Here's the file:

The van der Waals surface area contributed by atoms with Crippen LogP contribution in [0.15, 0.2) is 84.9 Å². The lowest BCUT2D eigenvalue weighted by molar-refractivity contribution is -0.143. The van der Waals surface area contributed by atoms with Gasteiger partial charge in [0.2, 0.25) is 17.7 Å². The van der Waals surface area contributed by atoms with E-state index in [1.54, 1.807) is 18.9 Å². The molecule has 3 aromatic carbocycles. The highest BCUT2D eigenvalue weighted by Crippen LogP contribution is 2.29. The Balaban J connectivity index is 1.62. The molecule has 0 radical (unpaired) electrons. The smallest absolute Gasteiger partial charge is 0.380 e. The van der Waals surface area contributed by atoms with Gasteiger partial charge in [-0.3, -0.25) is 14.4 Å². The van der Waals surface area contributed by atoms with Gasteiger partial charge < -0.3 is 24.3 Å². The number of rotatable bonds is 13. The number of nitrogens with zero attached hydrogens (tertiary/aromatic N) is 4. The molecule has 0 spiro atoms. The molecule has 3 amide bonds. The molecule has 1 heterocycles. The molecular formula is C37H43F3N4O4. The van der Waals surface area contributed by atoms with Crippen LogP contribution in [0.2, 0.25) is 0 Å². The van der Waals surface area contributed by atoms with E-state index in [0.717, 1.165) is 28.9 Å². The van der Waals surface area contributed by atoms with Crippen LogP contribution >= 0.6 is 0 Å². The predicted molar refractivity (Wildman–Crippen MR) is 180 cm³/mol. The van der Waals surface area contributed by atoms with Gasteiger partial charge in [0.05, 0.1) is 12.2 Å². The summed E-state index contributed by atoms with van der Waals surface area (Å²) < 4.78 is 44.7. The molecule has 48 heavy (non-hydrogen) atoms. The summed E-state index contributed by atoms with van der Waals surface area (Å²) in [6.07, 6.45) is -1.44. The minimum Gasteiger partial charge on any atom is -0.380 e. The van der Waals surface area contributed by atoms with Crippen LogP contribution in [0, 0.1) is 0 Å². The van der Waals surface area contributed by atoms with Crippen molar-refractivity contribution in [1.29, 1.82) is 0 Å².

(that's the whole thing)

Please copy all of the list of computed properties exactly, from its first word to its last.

The van der Waals surface area contributed by atoms with Crippen LogP contribution in [0.15, 0.2) is 84.9 Å². The lowest BCUT2D eigenvalue weighted by molar-refractivity contribution is -0.143. The van der Waals surface area contributed by atoms with Gasteiger partial charge in [0.2, 0.25) is 17.7 Å². The van der Waals surface area contributed by atoms with E-state index in [1.54, 1.807) is 18.9 Å². The molecule has 3 aromatic carbocycles. The highest BCUT2D eigenvalue weighted by Crippen LogP contribution is 2.29. The Balaban J connectivity index is 1.62. The molecule has 0 radical (unpaired) electrons. The smallest absolute Gasteiger partial charge is 0.380 e. The van der Waals surface area contributed by atoms with Gasteiger partial charge in [-0.3, -0.25) is 14.4 Å². The van der Waals surface area contributed by atoms with Gasteiger partial charge < -0.3 is 24.3 Å². The number of rotatable bonds is 13. The number of nitrogens with zero attached hydrogens (tertiary/aromatic N) is 4. The molecule has 0 spiro atoms. The molecule has 3 amide bonds. The molecule has 1 heterocycles. The molecular formula is C37H43F3N4O4. The van der Waals surface area contributed by atoms with Crippen LogP contribution in [0.2, 0.25) is 0 Å². The van der Waals surface area contributed by atoms with E-state index in [0.717, 1.165) is 28.9 Å². The van der Waals surface area contributed by atoms with Crippen LogP contribution >= 0.6 is 0 Å². The predicted molar refractivity (Wildman–Crippen MR) is 180 cm³/mol. The van der Waals surface area contributed by atoms with Gasteiger partial charge in [0.05, 0.1) is 12.2 Å². The summed E-state index contributed by atoms with van der Waals surface area (Å²) < 4.78 is 44.7. The molecule has 48 heavy (non-hydrogen) atoms. The summed E-state index contributed by atoms with van der Waals surface area (Å²) in [6.07, 6.45) is -1.44. The minimum Gasteiger partial charge on any atom is -0.380 e. The van der Waals surface area contributed by atoms with Crippen LogP contribution in [0, 0.1) is 0 Å². The van der Waals surface area contributed by atoms with Crippen molar-refractivity contribution in [1.29, 1.82) is 0 Å².